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  • jdbc Performance: Profiler inconsistencies

    I'm profiling an application, and finding that significant time is being spent processing the result set from a stored procedure.

    The problem is that JProbe gives one set of statistics and IBM's RAD6 profiler gives a different set.

    They both agree that the time is spent inside org.springframework.jdbc.core.ResultSetExtractor.e xtractData(ResultSet rs), which iterates over the result set, invoking the callback, mapRow, on each iteration.

    However, JProbe states that the majority of the time is spent invoking rs.next(), while RAD6 states that the majority of the time is in the mapRow() callback, specifically, calls to rs.getObject() and rs.getDouble()

    The implementation of mapRow() in this case, contains 22 calls in the form:

    colleague.setAttr_XXX(rs.getObject("COL_NAME_XXX") !=null ? new Double(rs.getDouble("COL_NAME_XXX")):null);

    for 22 attributes of type Double, where a null value is significant.

    If JProbe is correct, then the effort should be spent examining the execution plans of the query statements within the stored procedure.

    If RAD6 is correct, then the getObject() / getDouble() pairs are the culprit, though I'm not sure what could be done to optimize this code.

    Does anyone have any experience with this, and can suggest how to determine the true bottleneck?

    TIA,
    Ed

  • #2
    When I changed the filtering on both profilers to provide more detailed information, they both showed the majority of the time being spent in the mapRow method, specifically, in the Oracle calls underlying rs.getObject(String columnName) and rs.getDouble(columnName). A large part of this time was spent in get_column_index, which I addressed by switching to the index-based versions, rs.getObject(int columnIdx) and rs.getDouble(columnIdx). This yielded a modest performance improvement, but getObject() now was accounting for a big chunk of time, so I rewrote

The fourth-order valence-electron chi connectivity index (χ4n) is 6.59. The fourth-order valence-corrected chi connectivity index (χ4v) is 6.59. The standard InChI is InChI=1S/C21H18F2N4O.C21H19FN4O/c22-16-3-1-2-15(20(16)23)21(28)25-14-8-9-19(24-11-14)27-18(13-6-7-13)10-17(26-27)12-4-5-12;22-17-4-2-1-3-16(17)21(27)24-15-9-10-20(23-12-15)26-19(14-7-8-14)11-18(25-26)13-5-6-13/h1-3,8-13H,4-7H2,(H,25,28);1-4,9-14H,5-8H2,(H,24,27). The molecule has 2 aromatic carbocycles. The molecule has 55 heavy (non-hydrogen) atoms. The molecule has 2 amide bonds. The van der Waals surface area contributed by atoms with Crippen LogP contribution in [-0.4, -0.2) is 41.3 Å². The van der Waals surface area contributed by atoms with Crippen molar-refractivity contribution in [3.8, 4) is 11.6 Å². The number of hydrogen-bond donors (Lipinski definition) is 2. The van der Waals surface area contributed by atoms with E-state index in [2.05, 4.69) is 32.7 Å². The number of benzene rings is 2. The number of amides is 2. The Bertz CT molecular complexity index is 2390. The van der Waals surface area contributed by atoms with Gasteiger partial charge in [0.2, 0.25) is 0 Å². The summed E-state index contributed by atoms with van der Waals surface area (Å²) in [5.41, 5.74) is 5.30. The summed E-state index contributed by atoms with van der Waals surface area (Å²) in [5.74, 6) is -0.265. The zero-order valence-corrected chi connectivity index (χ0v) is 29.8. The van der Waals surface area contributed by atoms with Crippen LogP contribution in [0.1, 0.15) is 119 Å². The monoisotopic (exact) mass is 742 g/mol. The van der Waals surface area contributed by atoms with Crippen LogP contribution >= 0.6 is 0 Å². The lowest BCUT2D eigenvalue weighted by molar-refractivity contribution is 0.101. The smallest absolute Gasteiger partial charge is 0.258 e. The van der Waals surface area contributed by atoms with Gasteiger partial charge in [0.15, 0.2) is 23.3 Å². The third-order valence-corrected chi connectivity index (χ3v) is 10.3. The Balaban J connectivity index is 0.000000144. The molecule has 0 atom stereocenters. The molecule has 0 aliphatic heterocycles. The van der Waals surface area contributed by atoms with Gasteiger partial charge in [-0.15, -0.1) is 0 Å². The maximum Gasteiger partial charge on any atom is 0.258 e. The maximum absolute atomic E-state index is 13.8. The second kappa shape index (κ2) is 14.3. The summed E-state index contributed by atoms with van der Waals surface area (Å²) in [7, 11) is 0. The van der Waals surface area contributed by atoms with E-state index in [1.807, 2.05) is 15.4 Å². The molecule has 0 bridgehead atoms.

Code:
    colleague.setAttr_XXX(rs.getObject("COL_NAME_XXX")!=null ? new Double(rs.getDouble("COL_NAME_XXX")):null);
    as

    Code:
    colleague.setAttr_XXX(computeDouble(rs, colIdx));
    adding a private method

    Code:
    				private Double computeDouble(ResultSet rs, int colIdx) throws SQLException {
    					double tmp = rs.getDouble(colIdx);
    					if (tmp == 0.0 && rs.getObject(colIdx) == null) {
    						return null;
    					}
    					return new Double(tmp);
    				}
    to only invoke getObject when a test for null is truly needed, which it turns out for this app is much less than 50% of the time.
    This greatly reduced the number of calls to getObject(), and yielded a decent performance gain.

    Originally posted by eguy66 View Post
    I'm profiling an application, and finding that significant time is being spent processing the result set from a stored procedure.

    The problem is that JProbe gives one set of statistics and IBM's RAD6 profiler gives a different set.

    They both agree that the time is spent inside org.springframework.jdbc.core.ResultSetExtractor.e xtractData(ResultSet rs), which iterates over the result set, invoking the callback, mapRow, on each iteration.

    However, JProbe states that the majority of the time is spent invoking rs.next(), while RAD6 states that the majority of the time is in the mapRow() callback, specifically, calls to rs.getObject() and rs.getDouble()

    The implementation of mapRow() in this case, contains 22 calls in the form:

    colleague.setAttr_XXX(rs.getObject("COL_NAME_XXX") !=null ? new Double(rs.getDouble("COL_NAME_XXX")):null);

    for 22 attributes of type Double, where a null value is significant.

    If JProbe is correct, then the effort should be spent examining the execution plans of the query statements within the stored procedure.

    If RAD6 is correct, then the getObject() / getDouble() pairs are the culprit, though I'm not sure what could be done to optimize this code.

    Does anyone have any experience with this, and can suggest how to determine the true bottleneck?

    TIA,
    Ed

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